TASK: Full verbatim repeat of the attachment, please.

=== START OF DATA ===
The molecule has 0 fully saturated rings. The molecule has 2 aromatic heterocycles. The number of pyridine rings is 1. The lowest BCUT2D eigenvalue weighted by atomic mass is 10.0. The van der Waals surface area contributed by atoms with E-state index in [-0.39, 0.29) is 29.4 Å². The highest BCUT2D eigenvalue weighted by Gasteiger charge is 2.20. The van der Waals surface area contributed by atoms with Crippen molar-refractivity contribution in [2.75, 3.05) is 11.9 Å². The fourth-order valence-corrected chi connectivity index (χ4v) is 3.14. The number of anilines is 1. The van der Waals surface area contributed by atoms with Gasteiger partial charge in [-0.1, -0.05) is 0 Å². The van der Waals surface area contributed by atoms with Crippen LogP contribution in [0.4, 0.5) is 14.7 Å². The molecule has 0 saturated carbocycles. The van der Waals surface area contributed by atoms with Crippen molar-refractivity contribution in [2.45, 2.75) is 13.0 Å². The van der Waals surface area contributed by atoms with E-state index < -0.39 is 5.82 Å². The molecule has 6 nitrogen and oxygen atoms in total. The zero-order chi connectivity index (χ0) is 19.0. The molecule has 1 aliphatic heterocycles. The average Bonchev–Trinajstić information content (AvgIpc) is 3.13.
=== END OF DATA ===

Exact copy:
The molecule has 0 fully saturated rings. The molecule has 2 aromatic heterocycles. The number of pyridine rings is 1. The lowest BCUT2D eigenvalue weighted by atomic mass is 10.0. The van der Waals surface area contributed by atoms with E-state index in [-0.39, 0.29) is 29.4 Å². The highest BCUT2D eigenvalue weighted by Gasteiger charge is 2.20. The van der Waals surface area contributed by atoms with Crippen molar-refractivity contribution in [2.75, 3.05) is 11.9 Å². The fourth-order valence-corrected chi connectivity index (χ4v) is 3.14. The number of anilines is 1. The van der Waals surface area contributed by atoms with Gasteiger partial charge in [-0.1, -0.05) is 0 Å². The van der Waals surface area contributed by atoms with Crippen LogP contribution in [0.4, 0.5) is 14.7 Å². The molecule has 0 saturated carbocycles. The van der Waals surface area contributed by atoms with Crippen molar-refractivity contribution in [2.45, 2.75) is 13.0 Å². The van der Waals surface area contributed by atoms with E-state index < -0.39 is 5.82 Å². The molecule has 6 nitrogen and oxygen atoms in total. The zero-order chi connectivity index (χ0) is 19.0. The molecule has 1 aliphatic heterocycles. The average Bonchev–Trinajstić information content (AvgIpc) is 3.13.